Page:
The weather is still gorgeous and, not wanting to drive quite so far today, set off to explore the Glendale area of Skye to the north-west of our campsite.  First of all we took a detour along the point opposite Dunvegan.

Along with my love of animals on precipices and orange corrugated roofed sheds, I do love a line of washing blowing in the wind in the islands.  Nobody has those whirligig affairs but two stout poles and a wooden prop, just like my Mum used to have.  Because it’s very often windy on the islands I shouldn’t think that anyone bothers with a tumble dryer either.  This one was a three pole job.


One of the other loves of my life is sheep resting beneath trees.  Up until Skye, we hardly saw a tree although, of course, there were plenty of sheep.  This lovely pastoral scene makes my heart sing.


And Dunvegan sparkles in the morning sunshine.


Rejoining the ‘main’ road (still single track) we soon diverted again up the Duirnish peninsular, following the east coast.  More wonderful views, this time over Loch Dunvegan and our first seals since Harris.



There is so much gorse along this road and you could say this ruined house has a room with a view!



Just before we reached the end of the road we spotted a little wooden shed with a notice saying they had fresh strawberries.  The only strawberries we had seen so far on this holiday were in the Co-Op and they were from Spain so we were pleased to see that there were still two punnets left.  We put our payment in the honesty box.


Glendale is an agricultural area, famously the centre of a crofters’ uprising against the landlords who refused them their old common grazing rights.  After a naval gunboat was sent in John MacPherson and four others agreed to go to trial.  They were imprisoned for two months and became known as the Glendale Martyrs.  Eventually in 1886 the Crofters Act was passed which was a turning point in the area’s history.  Nowadays, Glendale has a large population of English and foreign crofters.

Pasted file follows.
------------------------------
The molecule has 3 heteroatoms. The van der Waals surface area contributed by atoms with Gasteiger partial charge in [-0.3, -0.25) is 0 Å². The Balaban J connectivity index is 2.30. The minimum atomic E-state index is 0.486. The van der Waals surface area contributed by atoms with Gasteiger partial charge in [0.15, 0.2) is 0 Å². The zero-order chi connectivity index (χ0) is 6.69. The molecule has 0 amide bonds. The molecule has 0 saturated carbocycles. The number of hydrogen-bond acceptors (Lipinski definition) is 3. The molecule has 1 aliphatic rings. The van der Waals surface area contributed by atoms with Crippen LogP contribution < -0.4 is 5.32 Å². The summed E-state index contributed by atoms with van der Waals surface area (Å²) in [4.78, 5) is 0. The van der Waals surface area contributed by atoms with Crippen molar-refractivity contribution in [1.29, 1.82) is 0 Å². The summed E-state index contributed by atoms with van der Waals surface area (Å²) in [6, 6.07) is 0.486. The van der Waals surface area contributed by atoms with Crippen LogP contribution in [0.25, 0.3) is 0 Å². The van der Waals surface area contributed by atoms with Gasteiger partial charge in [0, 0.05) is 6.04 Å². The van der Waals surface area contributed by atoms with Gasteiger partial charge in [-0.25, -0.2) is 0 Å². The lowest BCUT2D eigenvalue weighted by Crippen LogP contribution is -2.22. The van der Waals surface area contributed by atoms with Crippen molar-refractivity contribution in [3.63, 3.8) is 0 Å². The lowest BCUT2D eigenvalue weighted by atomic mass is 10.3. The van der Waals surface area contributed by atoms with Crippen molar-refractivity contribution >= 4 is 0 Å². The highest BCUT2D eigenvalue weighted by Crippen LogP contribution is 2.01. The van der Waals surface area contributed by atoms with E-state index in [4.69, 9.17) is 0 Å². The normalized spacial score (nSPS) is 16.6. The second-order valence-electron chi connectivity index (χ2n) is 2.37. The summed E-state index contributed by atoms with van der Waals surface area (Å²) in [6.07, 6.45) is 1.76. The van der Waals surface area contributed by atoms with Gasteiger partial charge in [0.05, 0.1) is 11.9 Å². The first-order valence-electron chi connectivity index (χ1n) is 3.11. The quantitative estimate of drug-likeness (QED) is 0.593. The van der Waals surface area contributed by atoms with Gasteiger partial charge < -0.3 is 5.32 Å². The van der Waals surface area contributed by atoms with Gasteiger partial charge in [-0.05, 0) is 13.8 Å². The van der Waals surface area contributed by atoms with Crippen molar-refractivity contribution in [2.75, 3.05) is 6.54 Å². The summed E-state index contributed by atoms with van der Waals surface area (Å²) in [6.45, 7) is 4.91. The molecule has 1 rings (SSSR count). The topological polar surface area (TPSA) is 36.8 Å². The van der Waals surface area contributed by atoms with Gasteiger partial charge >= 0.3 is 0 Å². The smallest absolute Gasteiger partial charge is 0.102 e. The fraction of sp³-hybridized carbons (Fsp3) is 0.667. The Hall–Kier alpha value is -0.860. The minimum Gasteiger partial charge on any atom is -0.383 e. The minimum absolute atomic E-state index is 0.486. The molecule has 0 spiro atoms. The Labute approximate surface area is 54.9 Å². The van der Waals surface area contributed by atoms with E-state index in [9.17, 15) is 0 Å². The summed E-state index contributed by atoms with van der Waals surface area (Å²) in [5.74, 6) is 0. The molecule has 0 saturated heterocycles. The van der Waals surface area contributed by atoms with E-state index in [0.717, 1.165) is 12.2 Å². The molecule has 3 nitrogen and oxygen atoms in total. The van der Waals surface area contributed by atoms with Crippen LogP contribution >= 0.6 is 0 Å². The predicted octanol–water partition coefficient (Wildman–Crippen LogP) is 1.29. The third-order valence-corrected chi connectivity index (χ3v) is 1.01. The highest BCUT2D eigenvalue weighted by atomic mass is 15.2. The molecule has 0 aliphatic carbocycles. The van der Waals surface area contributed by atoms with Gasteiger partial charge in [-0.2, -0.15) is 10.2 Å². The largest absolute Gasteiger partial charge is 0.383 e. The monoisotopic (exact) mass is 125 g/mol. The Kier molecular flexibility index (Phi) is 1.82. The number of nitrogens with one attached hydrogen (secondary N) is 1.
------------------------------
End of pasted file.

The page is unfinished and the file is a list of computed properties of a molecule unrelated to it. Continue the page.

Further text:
We drove onwards to the pier at Meanish, which seems to be a favourite with wild campers as there were several motorhomes looking pretty much at home there.  We managed to squeeze ourselves in and spent some time there having our lunch.



Neist Point is generally reckoned to be the best place to see dolphins, whales and sharks but unfortunately we didn’t get to see it as it was teeming with people, cars, caravans and coaches!  It was a bit of a culture shock as it was really the first time we had seen ‘tourists’ since leaving home!  We made a three-point turn with difficulty and extricated ourselves from the hurly-burly.  We had to make do with this view of Moonen Bay with the looming presence of Sgair nan Sidhean.


Back at the campsite, we had another barbecue but came under attack from the scourge of Skye – midgies!  It seems a bit early for them but the sun has obviously encouraged them out of hiding.  We retreated quickly to Bessie for the evening.  What a shame as it was still warm outside.  There was a beautiful sunset tonight over the loch – a little compensation.